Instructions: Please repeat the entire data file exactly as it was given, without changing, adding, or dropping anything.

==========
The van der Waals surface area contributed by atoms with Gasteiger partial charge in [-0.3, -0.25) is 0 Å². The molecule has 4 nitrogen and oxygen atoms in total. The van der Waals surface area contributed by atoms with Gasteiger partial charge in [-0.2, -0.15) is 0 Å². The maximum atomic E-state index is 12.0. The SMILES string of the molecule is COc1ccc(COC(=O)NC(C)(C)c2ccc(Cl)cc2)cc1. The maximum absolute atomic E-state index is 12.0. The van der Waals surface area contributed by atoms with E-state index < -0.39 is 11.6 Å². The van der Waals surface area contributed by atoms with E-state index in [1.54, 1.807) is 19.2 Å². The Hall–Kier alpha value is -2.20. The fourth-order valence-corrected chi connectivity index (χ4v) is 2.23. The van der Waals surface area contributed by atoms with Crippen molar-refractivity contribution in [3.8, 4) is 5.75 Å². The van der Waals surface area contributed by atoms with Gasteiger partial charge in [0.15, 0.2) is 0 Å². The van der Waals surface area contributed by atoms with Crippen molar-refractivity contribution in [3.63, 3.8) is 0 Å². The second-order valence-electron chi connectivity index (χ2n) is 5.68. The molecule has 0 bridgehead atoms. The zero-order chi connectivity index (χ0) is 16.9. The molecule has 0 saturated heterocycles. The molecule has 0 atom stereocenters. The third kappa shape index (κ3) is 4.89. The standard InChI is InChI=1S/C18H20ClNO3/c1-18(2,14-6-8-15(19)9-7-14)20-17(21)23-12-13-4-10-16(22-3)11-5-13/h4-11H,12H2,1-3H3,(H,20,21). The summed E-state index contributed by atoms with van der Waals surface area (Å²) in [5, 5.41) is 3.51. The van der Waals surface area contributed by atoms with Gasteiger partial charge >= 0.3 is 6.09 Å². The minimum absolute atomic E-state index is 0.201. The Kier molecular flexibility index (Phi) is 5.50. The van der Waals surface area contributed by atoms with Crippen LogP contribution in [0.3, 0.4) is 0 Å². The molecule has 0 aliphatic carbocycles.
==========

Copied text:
The van der Waals surface area contributed by atoms with Gasteiger partial charge in [-0.3, -0.25) is 0 Å². The molecule has 4 nitrogen and oxygen atoms in total. The van der Waals surface area contributed by atoms with Gasteiger partial charge in [-0.2, -0.15) is 0 Å². The maximum atomic E-state index is 12.0. The SMILES string of the molecule is COc1ccc(COC(=O)NC(C)(C)c2ccc(Cl)cc2)cc1. The maximum absolute atomic E-state index is 12.0. The van der Waals surface area contributed by atoms with E-state index < -0.39 is 11.6 Å². The van der Waals surface area contributed by atoms with E-state index in [1.54, 1.807) is 19.2 Å². The Hall–Kier alpha value is -2.20. The fourth-order valence-corrected chi connectivity index (χ4v) is 2.23. The van der Waals surface area contributed by atoms with Crippen molar-refractivity contribution in [3.8, 4) is 5.75 Å². The van der Waals surface area contributed by atoms with Gasteiger partial charge in [0.15, 0.2) is 0 Å². The van der Waals surface area contributed by atoms with Crippen molar-refractivity contribution in [3.63, 3.8) is 0 Å². The second-order valence-electron chi connectivity index (χ2n) is 5.68. The molecule has 0 bridgehead atoms. The zero-order chi connectivity index (χ0) is 16.9. The molecule has 0 saturated heterocycles. The molecule has 0 atom stereocenters. The third kappa shape index (κ3) is 4.89. The standard InChI is InChI=1S/C18H20ClNO3/c1-18(2,14-6-8-15(19)9-7-14)20-17(21)23-12-13-4-10-16(22-3)11-5-13/h4-11H,12H2,1-3H3,(H,20,21). The summed E-state index contributed by atoms with van der Waals surface area (Å²) in [5, 5.41) is 3.51. The van der Waals surface area contributed by atoms with Gasteiger partial charge >= 0.3 is 6.09 Å². The minimum absolute atomic E-state index is 0.201. The Kier molecular flexibility index (Phi) is 5.50. The van der Waals surface area contributed by atoms with Crippen LogP contribution in [0.3, 0.4) is 0 Å². The molecule has 0 aliphatic carbocycles.